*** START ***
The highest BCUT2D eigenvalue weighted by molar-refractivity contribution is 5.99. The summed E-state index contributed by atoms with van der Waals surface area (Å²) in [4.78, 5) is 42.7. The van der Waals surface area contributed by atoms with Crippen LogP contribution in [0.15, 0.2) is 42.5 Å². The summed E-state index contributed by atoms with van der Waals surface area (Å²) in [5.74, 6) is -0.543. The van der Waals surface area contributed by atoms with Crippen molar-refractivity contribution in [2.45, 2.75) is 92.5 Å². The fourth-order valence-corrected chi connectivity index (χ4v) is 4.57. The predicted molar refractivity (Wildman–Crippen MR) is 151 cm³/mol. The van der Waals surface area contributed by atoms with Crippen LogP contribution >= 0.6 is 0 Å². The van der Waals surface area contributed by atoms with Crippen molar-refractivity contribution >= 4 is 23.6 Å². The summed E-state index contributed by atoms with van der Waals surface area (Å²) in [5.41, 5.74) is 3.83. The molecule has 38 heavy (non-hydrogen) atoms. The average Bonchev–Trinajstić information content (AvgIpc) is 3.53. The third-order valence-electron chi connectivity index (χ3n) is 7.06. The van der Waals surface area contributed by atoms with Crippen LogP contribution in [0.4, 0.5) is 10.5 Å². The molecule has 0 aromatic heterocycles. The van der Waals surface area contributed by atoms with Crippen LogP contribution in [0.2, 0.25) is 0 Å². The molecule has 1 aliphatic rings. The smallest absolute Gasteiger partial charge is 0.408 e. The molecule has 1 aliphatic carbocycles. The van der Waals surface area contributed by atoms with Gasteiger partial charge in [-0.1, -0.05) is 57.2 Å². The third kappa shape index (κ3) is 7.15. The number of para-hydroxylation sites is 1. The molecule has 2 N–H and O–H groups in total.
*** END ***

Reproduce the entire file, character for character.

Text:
The highest BCUT2D eigenvalue weighted by molar-refractivity contribution is 5.99. The summed E-state index contributed by atoms with van der Waals surface area (Å²) in [4.78, 5) is 42.7. The van der Waals surface area contributed by atoms with Crippen LogP contribution in [0.15, 0.2) is 42.5 Å². The summed E-state index contributed by atoms with van der Waals surface area (Å²) in [5.74, 6) is -0.543. The van der Waals surface area contributed by atoms with Crippen molar-refractivity contribution in [2.45, 2.75) is 92.5 Å². The fourth-order valence-corrected chi connectivity index (χ4v) is 4.57. The predicted molar refractivity (Wildman–Crippen MR) is 151 cm³/mol. The van der Waals surface area contributed by atoms with Crippen LogP contribution >= 0.6 is 0 Å². The van der Waals surface area contributed by atoms with Crippen molar-refractivity contribution >= 4 is 23.6 Å². The summed E-state index contributed by atoms with van der Waals surface area (Å²) in [5.41, 5.74) is 3.83. The molecule has 38 heavy (non-hydrogen) atoms. The average Bonchev–Trinajstić information content (AvgIpc) is 3.53. The third-order valence-electron chi connectivity index (χ3n) is 7.06. The van der Waals surface area contributed by atoms with Crippen LogP contribution in [0.4, 0.5) is 10.5 Å². The molecule has 0 aromatic heterocycles. The van der Waals surface area contributed by atoms with Crippen LogP contribution in [0.2, 0.25) is 0 Å². The molecule has 1 aliphatic rings. The smallest absolute Gasteiger partial charge is 0.408 e. The molecule has 1 aliphatic carbocycles. The van der Waals surface area contributed by atoms with Gasteiger partial charge in [-0.1, -0.05) is 57.2 Å². The third kappa shape index (κ3) is 7.15. The number of para-hydroxylation sites is 1. The molecule has 2 N–H and O–H groups in total.